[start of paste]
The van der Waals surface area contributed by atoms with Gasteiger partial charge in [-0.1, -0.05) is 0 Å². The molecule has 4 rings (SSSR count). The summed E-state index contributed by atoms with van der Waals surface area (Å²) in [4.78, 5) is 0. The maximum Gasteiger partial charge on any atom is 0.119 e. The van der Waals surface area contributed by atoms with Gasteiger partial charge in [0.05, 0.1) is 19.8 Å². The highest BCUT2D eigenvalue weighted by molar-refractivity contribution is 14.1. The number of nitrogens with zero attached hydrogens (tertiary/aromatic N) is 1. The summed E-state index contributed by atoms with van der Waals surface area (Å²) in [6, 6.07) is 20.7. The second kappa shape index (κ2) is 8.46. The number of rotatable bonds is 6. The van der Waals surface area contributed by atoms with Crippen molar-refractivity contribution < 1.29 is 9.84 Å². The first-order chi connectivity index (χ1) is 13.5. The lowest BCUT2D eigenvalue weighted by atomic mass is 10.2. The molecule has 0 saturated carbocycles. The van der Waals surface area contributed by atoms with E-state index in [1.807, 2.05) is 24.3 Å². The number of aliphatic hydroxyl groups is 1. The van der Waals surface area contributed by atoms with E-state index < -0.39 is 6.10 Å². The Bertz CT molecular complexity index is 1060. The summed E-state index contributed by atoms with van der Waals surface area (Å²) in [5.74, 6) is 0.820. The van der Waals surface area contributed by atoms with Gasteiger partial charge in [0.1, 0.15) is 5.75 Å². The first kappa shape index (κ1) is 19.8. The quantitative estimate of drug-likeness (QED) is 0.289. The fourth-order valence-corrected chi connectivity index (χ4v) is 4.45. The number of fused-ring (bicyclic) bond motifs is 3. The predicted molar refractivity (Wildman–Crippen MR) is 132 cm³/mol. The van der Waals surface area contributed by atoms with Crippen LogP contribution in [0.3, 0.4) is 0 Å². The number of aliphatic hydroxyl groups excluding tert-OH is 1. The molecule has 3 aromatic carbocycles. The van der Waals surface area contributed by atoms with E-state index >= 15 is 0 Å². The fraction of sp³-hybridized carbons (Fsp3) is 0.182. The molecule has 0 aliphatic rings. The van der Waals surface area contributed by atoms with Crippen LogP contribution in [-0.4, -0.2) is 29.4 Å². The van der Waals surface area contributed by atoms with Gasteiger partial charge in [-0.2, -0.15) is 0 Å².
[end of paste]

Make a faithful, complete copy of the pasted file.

The van der Waals surface area contributed by atoms with Gasteiger partial charge in [-0.1, -0.05) is 0 Å². The molecule has 4 rings (SSSR count). The summed E-state index contributed by atoms with van der Waals surface area (Å²) in [4.78, 5) is 0. The maximum Gasteiger partial charge on any atom is 0.119 e. The van der Waals surface area contributed by atoms with Gasteiger partial charge in [0.05, 0.1) is 19.8 Å². The highest BCUT2D eigenvalue weighted by molar-refractivity contribution is 14.1. The number of nitrogens with zero attached hydrogens (tertiary/aromatic N) is 1. The summed E-state index contributed by atoms with van der Waals surface area (Å²) in [6, 6.07) is 20.7. The second kappa shape index (κ2) is 8.46. The number of rotatable bonds is 6. The van der Waals surface area contributed by atoms with Crippen molar-refractivity contribution < 1.29 is 9.84 Å². The first-order chi connectivity index (χ1) is 13.5. The lowest BCUT2D eigenvalue weighted by atomic mass is 10.2. The molecule has 0 saturated carbocycles. The van der Waals surface area contributed by atoms with E-state index in [1.807, 2.05) is 24.3 Å². The number of aliphatic hydroxyl groups is 1. The van der Waals surface area contributed by atoms with E-state index < -0.39 is 6.10 Å². The Bertz CT molecular complexity index is 1060. The summed E-state index contributed by atoms with van der Waals surface area (Å²) in [5.74, 6) is 0.820. The van der Waals surface area contributed by atoms with Gasteiger partial charge in [0.1, 0.15) is 5.75 Å². The first kappa shape index (κ1) is 19.8. The quantitative estimate of drug-likeness (QED) is 0.289. The fourth-order valence-corrected chi connectivity index (χ4v) is 4.45. The number of fused-ring (bicyclic) bond motifs is 3. The predicted molar refractivity (Wildman–Crippen MR) is 132 cm³/mol. The van der Waals surface area contributed by atoms with Crippen LogP contribution in [0.3, 0.4) is 0 Å². The number of aliphatic hydroxyl groups excluding tert-OH is 1. The molecule has 3 aromatic carbocycles. The van der Waals surface area contributed by atoms with E-state index >= 15 is 0 Å². The fraction of sp³-hybridized carbons (Fsp3) is 0.182. The molecule has 0 aliphatic rings. The van der Waals surface area contributed by atoms with Crippen LogP contribution in [-0.4, -0.2) is 29.4 Å². The van der Waals surface area contributed by atoms with Gasteiger partial charge in [-0.2, -0.15) is 0 Å².